Question & Answer Archive


Home / Archive / English


A word with the same spelling but different in meaning?

Words that have the same spelling, and the same pronunciation, but different meanings are called homonyms. Examples are beat (rhythm) and beat (to whip, as eggs). But this term is also (confusingly) used for words that simply have the same sound (pronunciation), such as eight and ate. These are more correctly called homophones (sound alike words).

If they have the same spelling, but different pronunciations, they are homographs. (written the same) such as sow (female pig) and sow (to seed), or the tenses read (pronounced reed) and read (pronounced red). Homographs require a context clue to determine how they are pronounced.

There are a great number of homophones in English.
(see the related question for examples)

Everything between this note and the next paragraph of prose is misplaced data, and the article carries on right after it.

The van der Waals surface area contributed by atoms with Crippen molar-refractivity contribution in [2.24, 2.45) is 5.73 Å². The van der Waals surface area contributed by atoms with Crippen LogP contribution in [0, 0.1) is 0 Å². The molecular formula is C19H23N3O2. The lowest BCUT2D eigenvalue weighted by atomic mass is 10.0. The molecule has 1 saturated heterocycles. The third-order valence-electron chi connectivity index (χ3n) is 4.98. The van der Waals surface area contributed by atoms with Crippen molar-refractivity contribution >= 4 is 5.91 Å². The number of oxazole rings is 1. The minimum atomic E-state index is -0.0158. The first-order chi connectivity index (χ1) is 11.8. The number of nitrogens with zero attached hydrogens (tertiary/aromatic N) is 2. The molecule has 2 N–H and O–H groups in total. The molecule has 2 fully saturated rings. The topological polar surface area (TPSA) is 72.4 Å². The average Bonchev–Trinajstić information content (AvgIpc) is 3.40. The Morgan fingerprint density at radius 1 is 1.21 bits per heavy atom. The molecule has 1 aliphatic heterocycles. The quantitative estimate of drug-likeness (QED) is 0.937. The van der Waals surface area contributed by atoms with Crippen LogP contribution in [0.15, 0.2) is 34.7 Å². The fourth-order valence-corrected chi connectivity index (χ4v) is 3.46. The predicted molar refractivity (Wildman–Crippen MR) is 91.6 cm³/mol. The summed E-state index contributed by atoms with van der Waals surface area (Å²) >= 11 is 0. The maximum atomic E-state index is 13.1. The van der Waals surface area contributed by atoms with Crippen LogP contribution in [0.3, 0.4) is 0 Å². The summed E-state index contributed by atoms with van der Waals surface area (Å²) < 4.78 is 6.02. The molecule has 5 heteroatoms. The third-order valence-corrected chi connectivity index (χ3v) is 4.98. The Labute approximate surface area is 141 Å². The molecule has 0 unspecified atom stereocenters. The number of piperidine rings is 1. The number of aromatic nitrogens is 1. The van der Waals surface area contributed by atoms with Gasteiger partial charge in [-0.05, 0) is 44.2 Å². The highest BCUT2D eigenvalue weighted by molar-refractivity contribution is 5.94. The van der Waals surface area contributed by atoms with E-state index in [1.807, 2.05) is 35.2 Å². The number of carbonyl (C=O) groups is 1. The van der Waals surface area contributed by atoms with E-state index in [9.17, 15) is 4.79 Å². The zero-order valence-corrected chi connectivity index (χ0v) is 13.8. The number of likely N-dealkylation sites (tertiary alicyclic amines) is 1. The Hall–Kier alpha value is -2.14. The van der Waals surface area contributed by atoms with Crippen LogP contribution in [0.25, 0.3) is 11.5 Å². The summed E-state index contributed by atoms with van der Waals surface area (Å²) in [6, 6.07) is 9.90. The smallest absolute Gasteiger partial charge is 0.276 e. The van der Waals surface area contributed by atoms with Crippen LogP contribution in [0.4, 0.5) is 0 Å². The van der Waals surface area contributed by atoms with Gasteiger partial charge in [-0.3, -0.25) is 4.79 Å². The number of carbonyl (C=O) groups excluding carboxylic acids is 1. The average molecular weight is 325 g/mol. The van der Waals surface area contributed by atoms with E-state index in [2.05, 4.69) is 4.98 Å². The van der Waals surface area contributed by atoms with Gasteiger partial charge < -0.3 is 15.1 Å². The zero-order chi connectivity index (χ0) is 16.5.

Autoantonyms (contranyms) are words that can have opposite meanings depending on their context (e.g. fast can mean "moving quickly" or "fixed firmly in place

Homonyms, homophones, and homographs
Think of it like this:
HomoNYM is the same (homo) in name (nym, here meaning spelling).
HomoPHONE sounds the same, as in the word "telephone."
HomoGRAPH means written (graph) the same, such as rose (flower) and rose (went up).

(for more information, see the Related Links below this box)

Related Questions:
You were asked to write a 3.5 persuasive format about winning a trip to italy and why should the sponsor pick you?

The specific study of word forms and how they are affected by their origin is known as?

What is the correct grammar for the following sentences during your vacation did you stayed in the hotel?

What is the longest word in the English language including the letters d b f?

What is the origin of the word silhouette as stated in the oxford english dictionary?

What is the meaning of a message ending with the equal sign and a bracket sign?

If a French perfume is called an extrait or extract on the label what is the equivalent term for the American perfume market?